Female Pelvic Health
Do you leak urine when you cough or sneeze? Is intimacy uncomfortable to you? Are you avoiding physical exercise because of your female pelvis? Read this blog for everything you ever wanted to know about your pelvis!
The pelvic floor is made up of muscles, connective tissues, nerves, ligaments and supports the pelvic organs while also facilitating good voiding of the bladder. It allows good sexual functioning and is part of the postural control mechanism.
It is also implicated in good gut health which we are now understanding is crucial to our immune response and hormone regulation due to its role in voiding bowel movements.
Broadly speaking the pelvic floor can be underactive, essentially under-supportive, and present with complaints such as prolapse or stress urinary incontinence. On the other side, we can classify the pelvic floor as overactive. Presenting complaints are then more along the lines of painful intercourse ( a sense of hitting a wall), constipation or urinary urgency and frequency.
And then we can also encounter some asymmetries, or coordination issues as well as injuries to the pelvic floor.
I'm going to unpack all these complaints a bit more but really want to reiterate that as much as I am focusing on pelvic complaints, I am very mindful and aware of the fact that I am working with women whose entire health matters. Her perception of her concern, her overarching well-being, her sleep quality, her stress resilience and nutritional status: ALL of it matters and that conversation takes up just as much time as unpacking the pelvic details.
So let’s unpack those complaints a bit more:
Urinary incontinence is the unintentional loss of urine. Stress incontinence happens when physical movement or activity — such as coughing, laughing, sneezing, running or heavy lifting — puts pressure (stress) on your bladder, causing you to leak urine. Stress incontinence is not related to psychological stress. Stress incontinence is much more common in women than in men.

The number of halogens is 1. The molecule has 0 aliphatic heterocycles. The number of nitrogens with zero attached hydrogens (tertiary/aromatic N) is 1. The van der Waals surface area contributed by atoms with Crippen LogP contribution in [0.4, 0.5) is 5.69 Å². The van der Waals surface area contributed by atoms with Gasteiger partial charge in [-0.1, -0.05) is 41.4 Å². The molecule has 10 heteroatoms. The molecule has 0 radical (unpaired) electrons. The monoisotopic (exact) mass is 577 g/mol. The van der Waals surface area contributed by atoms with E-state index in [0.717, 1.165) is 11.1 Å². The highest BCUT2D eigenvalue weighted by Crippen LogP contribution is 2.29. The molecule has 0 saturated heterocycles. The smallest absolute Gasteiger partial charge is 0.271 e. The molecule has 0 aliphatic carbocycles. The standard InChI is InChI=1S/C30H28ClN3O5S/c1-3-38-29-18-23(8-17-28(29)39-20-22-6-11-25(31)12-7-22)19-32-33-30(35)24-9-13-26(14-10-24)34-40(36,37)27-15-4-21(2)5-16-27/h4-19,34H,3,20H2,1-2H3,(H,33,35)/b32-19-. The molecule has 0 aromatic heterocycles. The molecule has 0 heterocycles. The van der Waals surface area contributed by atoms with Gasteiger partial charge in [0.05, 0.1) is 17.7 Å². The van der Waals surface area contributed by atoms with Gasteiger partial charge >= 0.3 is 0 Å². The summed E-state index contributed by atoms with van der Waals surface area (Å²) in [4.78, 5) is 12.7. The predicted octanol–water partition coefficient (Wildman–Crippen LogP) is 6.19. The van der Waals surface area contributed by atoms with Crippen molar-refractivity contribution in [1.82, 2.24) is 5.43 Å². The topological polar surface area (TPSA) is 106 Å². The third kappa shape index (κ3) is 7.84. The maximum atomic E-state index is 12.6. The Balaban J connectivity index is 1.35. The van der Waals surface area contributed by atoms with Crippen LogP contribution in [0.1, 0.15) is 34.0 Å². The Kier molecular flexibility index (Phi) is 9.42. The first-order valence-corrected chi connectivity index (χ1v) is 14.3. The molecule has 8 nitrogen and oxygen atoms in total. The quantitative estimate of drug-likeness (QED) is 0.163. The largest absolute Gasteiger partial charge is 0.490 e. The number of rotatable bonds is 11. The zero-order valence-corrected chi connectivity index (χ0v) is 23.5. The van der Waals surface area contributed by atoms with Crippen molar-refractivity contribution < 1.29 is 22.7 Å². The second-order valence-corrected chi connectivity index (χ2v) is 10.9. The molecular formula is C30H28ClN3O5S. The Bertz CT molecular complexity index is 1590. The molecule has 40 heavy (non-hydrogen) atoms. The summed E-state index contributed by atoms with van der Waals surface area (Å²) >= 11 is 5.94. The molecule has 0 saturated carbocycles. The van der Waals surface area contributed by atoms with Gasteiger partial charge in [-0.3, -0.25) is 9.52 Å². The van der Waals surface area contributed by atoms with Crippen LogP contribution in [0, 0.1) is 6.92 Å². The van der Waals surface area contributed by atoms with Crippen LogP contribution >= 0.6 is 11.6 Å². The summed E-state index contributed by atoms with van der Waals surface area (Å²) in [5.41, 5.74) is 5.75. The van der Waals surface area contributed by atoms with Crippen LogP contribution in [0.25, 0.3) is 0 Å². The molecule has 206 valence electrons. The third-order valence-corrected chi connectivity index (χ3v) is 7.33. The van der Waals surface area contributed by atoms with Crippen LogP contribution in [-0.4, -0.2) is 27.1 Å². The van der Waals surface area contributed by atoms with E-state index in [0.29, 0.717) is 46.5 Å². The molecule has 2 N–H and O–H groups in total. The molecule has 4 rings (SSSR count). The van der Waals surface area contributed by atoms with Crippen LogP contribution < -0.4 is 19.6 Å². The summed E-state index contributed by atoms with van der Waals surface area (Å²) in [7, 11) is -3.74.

Stress incontinence occurs when the muscles and other tissues that support the urethra (pelvic floor muscles) and the muscles that control the release of urine (urinary sphincter) weaken.
The bladder expands as it fills with urine. Normally, valve-like muscles in the urethra — the short tube that carries urine out of your body — stay closed as the bladder expands, preventing urine leakage until you reach a bathroom. But when those muscles weaken, anything that exerts a force on the abdominal and pelvic muscles — sneezing, bending over, lifting or laughing hard, for instance — can put pressure on your bladder and cause urine leakage.
Your pelvic floor muscles and urinary sphincter may lose strength because of:
Childbirth. In women, tissue or nerve damage during the delivery of a child can weaken the pelvic floor muscles or the sphincter. Stress incontinence from this damage may begin soon after delivery or occur years later.
Other factors that may worsen stress incontinence include:
Illnesses that cause chronic coughing
Smoking, which can cause frequent coughing
High-impact activities, such as running and jumping, over many years
Factors that increase the risk of developing stress incontinence include:
Age. Physical changes that occur as you age, such as the weakening of muscles, may make you more likely to develop stress incontinence. However, occasional stress incontinence can occur at any age.
Type of childbirth delivery. Women who've had a vaginal delivery are more likely to develop urinary incontinence than women who've delivered via a cesarean section. Women who've had a forceps delivery to more rapidly deliver a healthy baby may also have a greater risk of stress incontinence. Women who've had a vacuum-assisted delivery don't appear to have a higher risk for stress incontinence.
Bodyweight. People who are overweight or obese have a higher risk of stress incontinence. Excess weight increases pressure on the abdominal and pelvic organs.